0 Replies
 
DrewDad
 
  1  
Reply Mon 7 Dec, 2009 09:45 am
@Haruka-Shir,
First question that needs to be answered is, what kind of weapons are these fellows using? Broadsword? Rapier? Sabre? Longsword? Are they wearing armor? Shields?

If this is in a historical context (i.e., not fantasy), then you should research the period to determine what the common weapons were.
0 Replies
 
Francis
 
  1  
Reply Mon 7 Dec, 2009 10:02 am
Haruka wrote:
however I’ve come to release I’m unsure of how to describe a nice, smooth sword fight


We realize that, just release the pressure, the guys here gonna help you..
0 Replies
 
George
 
  2  
Reply Mon 7 Dec, 2009 10:11 am
@OmSigDAVID,
OmSigDAVID wrote:

. . . or thay coud just sit down and negotiate.

Never bring a negotiator to a sword fight.
OmSigDAVID
 
  1  
Reply Mon 7 Dec, 2009 10:39 am
@George,
George wrote:

OmSigDAVID wrote:

. . . or thay coud just sit down and negotiate.

Never bring a negotiator to a sword fight.
Admittedly, I 've never tried that.
George
 
  1  
Reply Mon 7 Dec, 2009 10:55 am
@OmSigDAVID,
OmSigDAVID wrote:

George wrote:

OmSigDAVID wrote:

. . . or thay coud just sit down and negotiate.

Never bring a negotiator to a sword fight.
Admittedly, I 've never tried that.

Well, you're no Romeo.
Merry Andrew
 
  1  
Reply Mon 7 Dec, 2009 11:00 am
@George,
Excellent link, that, George. Thanx for sharing.
George
 
  1  
Reply Mon 7 Dec, 2009 12:51 pm
@Merry Andrew,
You're welcome, MA.
I got interested in the subject when Nigel was fencing for St.John's.
OmSigDAVID
 
  1  
Reply Mon 7 Dec, 2009 01:23 pm
@George,
George wrote:

OmSigDAVID wrote:

George wrote:

OmSigDAVID wrote:

. . . or thay coud just sit down and negotiate.

Never bring a negotiator to a sword fight.
Admittedly, I 've never tried that.

Well, you're no Romeo.
I 've gotta admit that, too.
Butrflynet
 
  1  
Reply Mon 7 Dec, 2009 01:25 pm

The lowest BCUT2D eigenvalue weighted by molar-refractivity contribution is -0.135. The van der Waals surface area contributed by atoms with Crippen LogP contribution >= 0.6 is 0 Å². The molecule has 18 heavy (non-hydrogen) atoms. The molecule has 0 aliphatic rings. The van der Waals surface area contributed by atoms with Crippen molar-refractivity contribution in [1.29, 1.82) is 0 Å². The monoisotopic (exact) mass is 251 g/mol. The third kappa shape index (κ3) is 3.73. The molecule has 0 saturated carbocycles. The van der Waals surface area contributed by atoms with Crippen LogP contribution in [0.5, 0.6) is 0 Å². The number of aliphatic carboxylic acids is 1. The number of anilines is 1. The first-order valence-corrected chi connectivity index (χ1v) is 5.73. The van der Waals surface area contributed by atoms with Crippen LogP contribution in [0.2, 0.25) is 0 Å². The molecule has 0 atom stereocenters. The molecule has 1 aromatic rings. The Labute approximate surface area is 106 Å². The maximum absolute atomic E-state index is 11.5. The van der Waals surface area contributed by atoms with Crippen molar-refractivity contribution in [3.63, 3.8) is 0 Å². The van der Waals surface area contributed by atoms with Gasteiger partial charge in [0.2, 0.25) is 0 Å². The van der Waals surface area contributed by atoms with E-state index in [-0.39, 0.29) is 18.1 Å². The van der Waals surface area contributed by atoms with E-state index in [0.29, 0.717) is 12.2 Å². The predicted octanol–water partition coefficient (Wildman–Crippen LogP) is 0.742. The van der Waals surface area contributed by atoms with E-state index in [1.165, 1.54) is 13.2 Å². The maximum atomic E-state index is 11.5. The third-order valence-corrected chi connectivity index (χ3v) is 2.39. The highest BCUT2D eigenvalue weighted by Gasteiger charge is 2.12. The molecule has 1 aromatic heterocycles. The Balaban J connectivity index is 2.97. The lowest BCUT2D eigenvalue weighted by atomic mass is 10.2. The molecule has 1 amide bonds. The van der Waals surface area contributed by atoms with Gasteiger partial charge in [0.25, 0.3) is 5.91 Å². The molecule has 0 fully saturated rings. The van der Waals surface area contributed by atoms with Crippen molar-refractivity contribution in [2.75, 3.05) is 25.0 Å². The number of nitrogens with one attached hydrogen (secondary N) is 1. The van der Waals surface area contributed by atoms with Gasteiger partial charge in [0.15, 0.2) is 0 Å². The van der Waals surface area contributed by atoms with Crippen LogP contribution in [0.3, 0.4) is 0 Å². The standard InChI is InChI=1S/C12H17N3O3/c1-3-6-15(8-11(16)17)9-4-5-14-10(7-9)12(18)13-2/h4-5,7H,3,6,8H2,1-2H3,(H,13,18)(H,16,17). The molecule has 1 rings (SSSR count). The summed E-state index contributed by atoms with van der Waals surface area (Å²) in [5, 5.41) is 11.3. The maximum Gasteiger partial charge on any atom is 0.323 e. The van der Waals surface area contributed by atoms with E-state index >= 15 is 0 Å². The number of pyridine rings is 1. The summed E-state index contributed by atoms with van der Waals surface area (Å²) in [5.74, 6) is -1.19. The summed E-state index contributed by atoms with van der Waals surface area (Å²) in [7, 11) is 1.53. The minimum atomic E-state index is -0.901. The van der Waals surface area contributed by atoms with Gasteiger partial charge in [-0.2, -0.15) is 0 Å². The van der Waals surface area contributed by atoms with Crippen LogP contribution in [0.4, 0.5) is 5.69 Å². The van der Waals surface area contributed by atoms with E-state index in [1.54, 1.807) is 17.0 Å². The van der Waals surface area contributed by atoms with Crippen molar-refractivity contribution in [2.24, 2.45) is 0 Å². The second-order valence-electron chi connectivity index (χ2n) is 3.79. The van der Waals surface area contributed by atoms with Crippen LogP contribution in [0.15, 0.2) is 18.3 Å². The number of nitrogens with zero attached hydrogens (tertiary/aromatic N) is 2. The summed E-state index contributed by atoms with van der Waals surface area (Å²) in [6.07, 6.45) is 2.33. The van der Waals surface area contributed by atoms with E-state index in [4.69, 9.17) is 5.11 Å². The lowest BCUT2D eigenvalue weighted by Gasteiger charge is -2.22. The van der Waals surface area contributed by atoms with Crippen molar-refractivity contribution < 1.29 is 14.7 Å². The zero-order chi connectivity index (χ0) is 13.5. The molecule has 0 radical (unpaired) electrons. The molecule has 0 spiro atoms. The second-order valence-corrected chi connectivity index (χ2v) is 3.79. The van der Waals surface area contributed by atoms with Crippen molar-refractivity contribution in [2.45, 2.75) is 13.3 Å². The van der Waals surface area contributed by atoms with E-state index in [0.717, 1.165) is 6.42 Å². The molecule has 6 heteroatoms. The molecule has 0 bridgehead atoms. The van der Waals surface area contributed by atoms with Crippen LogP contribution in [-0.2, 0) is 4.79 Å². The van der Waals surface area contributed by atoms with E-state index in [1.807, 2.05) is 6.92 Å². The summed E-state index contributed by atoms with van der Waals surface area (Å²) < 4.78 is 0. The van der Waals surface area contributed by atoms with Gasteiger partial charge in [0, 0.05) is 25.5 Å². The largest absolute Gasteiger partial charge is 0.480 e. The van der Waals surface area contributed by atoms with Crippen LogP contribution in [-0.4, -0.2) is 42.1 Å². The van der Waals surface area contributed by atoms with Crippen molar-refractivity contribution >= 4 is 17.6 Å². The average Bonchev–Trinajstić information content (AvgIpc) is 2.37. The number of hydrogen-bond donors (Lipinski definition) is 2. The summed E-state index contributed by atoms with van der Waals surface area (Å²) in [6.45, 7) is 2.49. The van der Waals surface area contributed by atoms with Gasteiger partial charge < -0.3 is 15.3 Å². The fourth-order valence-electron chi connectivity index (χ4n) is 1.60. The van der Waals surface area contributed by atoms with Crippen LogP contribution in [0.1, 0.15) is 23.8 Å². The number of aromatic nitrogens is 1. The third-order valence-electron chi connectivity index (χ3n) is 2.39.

As a game master for an RPG in a medieval setting, I was called upon to write descriptive scenes for many a sword duel. I usually found inspiration and technical terms from the wikipedia pages on fencing and martial arts. Make sure you follow the links on the pages because there are also many layers of info in those for you to choose from.

http://en.wikipedia.org/wiki/Fencing

http://en.wikipedia.org/wiki/Historical_European_Martial_Arts
0 Replies
 
George
 
  0  
Reply Mon 7 Dec, 2009 01:30 pm
@OmSigDAVID,
OmSigDAVID wrote:

George wrote:

OmSigDAVID wrote:

George wrote:

OmSigDAVID wrote:

. . . or thay coud just sit down and negotiate.

Never bring a negotiator to a sword fight.
Admittedly, I 've never tried that.

Well, you're no Romeo.
I 've gotta admit that, too.

III,i
0 Replies
 
Merry Andrew
 
  1  
Reply Mon 7 Dec, 2009 01:43 pm
@George,
Seaglass' godson, Enoch Woodhouse IV, at one point held the world championship in fencing in the 12 to 14-year-old age group.
spendius
 
  1  
Reply Mon 7 Dec, 2009 01:54 pm
@Haruka-Shir,
Quote:
I’m unsure of how to describe a nice, smooth sword fight for people who are of a high class.


Do you mean the people in the duel are high class or the people who you anticipate as your readers?
0 Replies
 
George
 
  1  
Reply Mon 7 Dec, 2009 02:05 pm
@Merry Andrew,
Merry Andrew wrote:

Seaglass' godson, Enoch Woodhouse IV, at one point held the world
championship in fencing in the 12 to 14-year-old age group.

. . . and a foil man to boot.
Outstanding!
0 Replies